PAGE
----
Goff averaged 9.1 points and 6.2 rebounds while helping Hutchinson to a 26-7 record in the tough Jayhawk Conference. His numbers are more of a testament to the talent and balance on his team, observers say, and agrees. That site pegs Goff as the 18th best juco product, two spots ahead of Herd signee Dennis Tinnon.

• Minnesota is the latest high-major school to get involved with Charis Prep (N.C.) forward Jared Guest, who received some Maryland interest.

Posted by Matt Bracken at 3:54 PM | | Comments (5)
Categories: Weekly recruiting roundup

May 5, 2011

Faust's father weighs in on Williams' retirement

Hours after Gary Williams announced his retirement, Anthony Faust was "still stunned."

“I’m really numb right now,” said Faust, the father of Terps shooting guard signee Nick Faust. “This all happened in a blink of an eye. I’m still trying to figure out what really happened.”

Anthony Faust said he talked to Maryland athletic director Kevin Anderson shortly after Williams’ announcement. He was still waiting to have a lengthy discussion with his son about his college future.

“We’ll definitely sit back and wait and see what happens,” Anthony Faust said. “We’ll see who the new coach is going to be. I’m going to let it play itself out.”

Posted by Matt Bracken at 11:50 PM | | Comments (2)

Justin Anderson says he's still committed to Terps

Montrose Christian small forward Justin Anderson said he was "a little bit" surprised when he heard about Gary Williams' sudden retirement Thursday, but the Terps commitment was "happy" for the longtime coach.

“I think it’s a great thing for Coach. He put in a lot of time, definitely deserves it. I think it’s a great day for him and his family,” Anderson said. “He’s been doing this for a long time and I think he’s considered one of the all-time greats.”

Anderson, a 6-foot-7 junior, committed to Maryland in March. He plans on discussing his college future with his family and Mustangs coach Stu Vetter when there is something substantive to discuss.

“I’m still committed to the University of Maryland,” Anderson said. “As of right now, I’ll just wait and see who the new coach is and make my decision later on.”

Posted by Matt Bracken at 8:50 PM | | Comments (3)

Gibbs 'not sure' how to process Williams news

During an afternoon workout, Sterling Gibbs got a text message from a reporter saying that Maryland coach Gary Williams was retiring. The news "definitely came as a shock" to the Terps point guard signee.

“Then Nick Faust called me. He told me the same thing and that it was confirmed by ESPN," Gibbs said Thursday. "He was definitely a great coach. So hopefully they’ll be able to replace him with somebody of his caliber and still be at the top of the ACC.”

Gibbs, a 6-foot, 170-pound senior from Seton Hall Prep (N.J.), said he was still processing the information and planned to talk the news over with his family before making a decision on his future. He called a report that said he would ask out of his letter of intent to Maryland “premature.”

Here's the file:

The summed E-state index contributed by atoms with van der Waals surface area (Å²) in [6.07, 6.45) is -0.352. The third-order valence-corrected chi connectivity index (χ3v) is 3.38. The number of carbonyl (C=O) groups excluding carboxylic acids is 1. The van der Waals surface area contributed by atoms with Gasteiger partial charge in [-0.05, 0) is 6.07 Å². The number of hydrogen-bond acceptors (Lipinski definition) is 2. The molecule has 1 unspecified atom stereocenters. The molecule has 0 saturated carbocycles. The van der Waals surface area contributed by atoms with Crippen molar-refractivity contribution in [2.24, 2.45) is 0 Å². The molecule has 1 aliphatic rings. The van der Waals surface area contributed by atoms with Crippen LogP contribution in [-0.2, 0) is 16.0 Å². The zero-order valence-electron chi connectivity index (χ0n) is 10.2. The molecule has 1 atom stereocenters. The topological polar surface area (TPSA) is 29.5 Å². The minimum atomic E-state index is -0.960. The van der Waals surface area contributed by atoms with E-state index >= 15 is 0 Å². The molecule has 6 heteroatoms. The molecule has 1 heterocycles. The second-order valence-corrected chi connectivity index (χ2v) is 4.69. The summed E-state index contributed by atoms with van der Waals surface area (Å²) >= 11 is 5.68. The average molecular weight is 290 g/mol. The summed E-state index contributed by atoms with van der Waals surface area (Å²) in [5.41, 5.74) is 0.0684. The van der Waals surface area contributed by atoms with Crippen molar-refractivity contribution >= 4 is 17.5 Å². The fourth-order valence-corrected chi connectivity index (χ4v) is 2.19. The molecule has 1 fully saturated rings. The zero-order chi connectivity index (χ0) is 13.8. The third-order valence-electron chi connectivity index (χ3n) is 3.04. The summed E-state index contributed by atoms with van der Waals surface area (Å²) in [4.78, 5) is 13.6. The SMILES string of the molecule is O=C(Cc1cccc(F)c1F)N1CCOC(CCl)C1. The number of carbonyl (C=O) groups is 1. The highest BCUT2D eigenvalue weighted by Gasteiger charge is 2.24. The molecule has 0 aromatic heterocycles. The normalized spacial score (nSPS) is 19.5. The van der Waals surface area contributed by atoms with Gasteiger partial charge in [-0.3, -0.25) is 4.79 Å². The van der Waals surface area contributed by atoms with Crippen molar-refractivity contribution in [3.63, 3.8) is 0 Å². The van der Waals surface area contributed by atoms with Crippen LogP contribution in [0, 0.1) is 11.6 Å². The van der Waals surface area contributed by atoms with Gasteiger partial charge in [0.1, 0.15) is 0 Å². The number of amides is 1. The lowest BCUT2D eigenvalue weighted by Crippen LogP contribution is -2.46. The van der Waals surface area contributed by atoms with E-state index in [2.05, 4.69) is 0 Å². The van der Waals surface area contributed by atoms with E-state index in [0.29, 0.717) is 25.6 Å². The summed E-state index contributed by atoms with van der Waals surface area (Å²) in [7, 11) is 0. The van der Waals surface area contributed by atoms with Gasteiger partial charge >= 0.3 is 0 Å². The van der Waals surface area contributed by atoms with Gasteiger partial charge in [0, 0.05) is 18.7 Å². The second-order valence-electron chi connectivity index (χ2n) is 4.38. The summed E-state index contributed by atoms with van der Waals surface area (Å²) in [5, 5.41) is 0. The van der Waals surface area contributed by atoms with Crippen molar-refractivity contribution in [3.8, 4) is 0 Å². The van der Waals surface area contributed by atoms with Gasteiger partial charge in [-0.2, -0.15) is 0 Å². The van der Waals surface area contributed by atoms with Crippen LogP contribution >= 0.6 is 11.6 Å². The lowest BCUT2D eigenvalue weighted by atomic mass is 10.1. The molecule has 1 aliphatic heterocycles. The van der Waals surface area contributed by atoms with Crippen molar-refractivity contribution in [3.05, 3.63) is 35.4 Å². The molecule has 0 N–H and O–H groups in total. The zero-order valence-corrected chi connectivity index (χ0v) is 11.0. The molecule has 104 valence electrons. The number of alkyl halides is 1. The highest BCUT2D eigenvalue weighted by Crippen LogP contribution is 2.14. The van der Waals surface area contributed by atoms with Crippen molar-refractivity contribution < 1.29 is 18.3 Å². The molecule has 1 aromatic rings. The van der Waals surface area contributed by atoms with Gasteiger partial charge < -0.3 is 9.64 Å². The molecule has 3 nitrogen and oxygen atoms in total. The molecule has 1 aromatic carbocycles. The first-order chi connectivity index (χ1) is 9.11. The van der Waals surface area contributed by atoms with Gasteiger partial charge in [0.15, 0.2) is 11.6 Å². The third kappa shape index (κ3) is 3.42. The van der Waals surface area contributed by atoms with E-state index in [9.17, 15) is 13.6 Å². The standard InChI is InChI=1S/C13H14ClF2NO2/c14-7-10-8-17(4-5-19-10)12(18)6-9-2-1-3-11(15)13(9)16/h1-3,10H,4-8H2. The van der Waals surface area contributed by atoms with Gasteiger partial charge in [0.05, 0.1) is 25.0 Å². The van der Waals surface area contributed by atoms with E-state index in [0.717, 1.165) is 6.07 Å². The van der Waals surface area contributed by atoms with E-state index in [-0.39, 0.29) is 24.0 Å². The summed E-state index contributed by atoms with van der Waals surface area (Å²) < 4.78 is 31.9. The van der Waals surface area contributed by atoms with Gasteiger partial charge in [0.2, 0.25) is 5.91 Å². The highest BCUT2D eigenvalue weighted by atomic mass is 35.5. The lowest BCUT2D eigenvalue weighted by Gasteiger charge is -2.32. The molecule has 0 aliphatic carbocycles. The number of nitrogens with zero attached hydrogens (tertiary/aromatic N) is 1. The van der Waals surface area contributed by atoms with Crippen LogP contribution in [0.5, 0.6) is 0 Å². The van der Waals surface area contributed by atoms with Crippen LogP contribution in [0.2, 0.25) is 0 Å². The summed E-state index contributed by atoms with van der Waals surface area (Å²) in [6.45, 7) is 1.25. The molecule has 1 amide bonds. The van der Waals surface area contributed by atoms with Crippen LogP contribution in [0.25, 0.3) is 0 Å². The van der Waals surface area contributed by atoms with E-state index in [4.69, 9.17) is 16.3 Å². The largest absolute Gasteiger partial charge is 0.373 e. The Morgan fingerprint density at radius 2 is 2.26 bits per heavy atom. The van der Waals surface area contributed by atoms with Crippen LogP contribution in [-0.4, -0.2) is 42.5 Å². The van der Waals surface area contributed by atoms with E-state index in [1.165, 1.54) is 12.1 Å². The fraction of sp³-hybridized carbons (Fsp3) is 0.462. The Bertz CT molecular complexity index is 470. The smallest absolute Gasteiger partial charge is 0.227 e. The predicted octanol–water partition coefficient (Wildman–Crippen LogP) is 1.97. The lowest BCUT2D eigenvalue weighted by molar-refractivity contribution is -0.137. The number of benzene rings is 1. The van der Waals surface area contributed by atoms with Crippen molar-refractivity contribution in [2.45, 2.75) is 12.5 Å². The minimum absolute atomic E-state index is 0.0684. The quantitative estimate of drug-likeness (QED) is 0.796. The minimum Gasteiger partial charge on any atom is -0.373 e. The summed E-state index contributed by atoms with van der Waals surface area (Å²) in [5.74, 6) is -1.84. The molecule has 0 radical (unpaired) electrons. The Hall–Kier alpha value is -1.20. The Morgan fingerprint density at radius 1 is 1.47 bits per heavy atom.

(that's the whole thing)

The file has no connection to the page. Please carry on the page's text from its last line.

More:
“Right now I’m not sure what I’m going to do,” Gibbs said. “Honestly, it just came as a surprise. When someone mentioned it to me, I honestly just didn’t think it was true. I’m not sure exactly what I’m going to do right now.”

Gibbs said he and his mother had a conversation with Terps assistant coach Rob Ehsan on Wednesday, but that he didn’t have any indication that Williams might be considering retirement. The Washington Times reported that Ehsan will take over as interim coach.

“I think he’s a really good guy,” Gibbs said of Ehsan. “He’s a good coach, but right now I’m not sure. I still have to talk it over with my family and just try to make the best decision for myself.”

Posted by Matt Bracken at 5:39 PM | | Comments (12)

Previewing the Nike Baltimore Elite Invitational

For the past two years, Carlton "Bub" Carrington held the Nike Baltimore Elite Invitational AAU basketball tournament in Chantilly, Va. at Hoop Magic, which featured nice facilities, accommodating people, and good competition. But something was missing.

“It was kind of [strange having] the Baltimore Elite Invitational in Northern Virginia, especially when the DMV doesn’t say BMV. It’s the DMV,” said Carrington, NBE's president. “I just felt like it was time to bring it back to Baltimore.”

Starting Friday, Carrington gets his wish. The third annual Nike Baltimore Elite Invitational will be held in this area, with 17- and 16-and-under games played at Annapolis Area Christian School, and younger age groups scheduled at various sites around the Baltimore area.

The tournament will feature several players who have either been offered by Maryland or are on the Terps’ radar, including Shaquille Cleare, Aaron Harrison, Andrew Harrison and Clyde Santee of the Houston Defenders, Bee Jay Anya and Jerami Grant of Team Takeover, Jamel Artis, Isaiah Miles, Daquein McNeil and Kameron Williams of Nike Baltimore Elite, Amile Jefferson of Philly's Finest, and Zach Auguste of Albany City Rocks.

Carrington spoke to Recruiting Report earlier this week about the tournament:

When you started putting together this tournament, what were you looking for in terms of participating teams and the setup?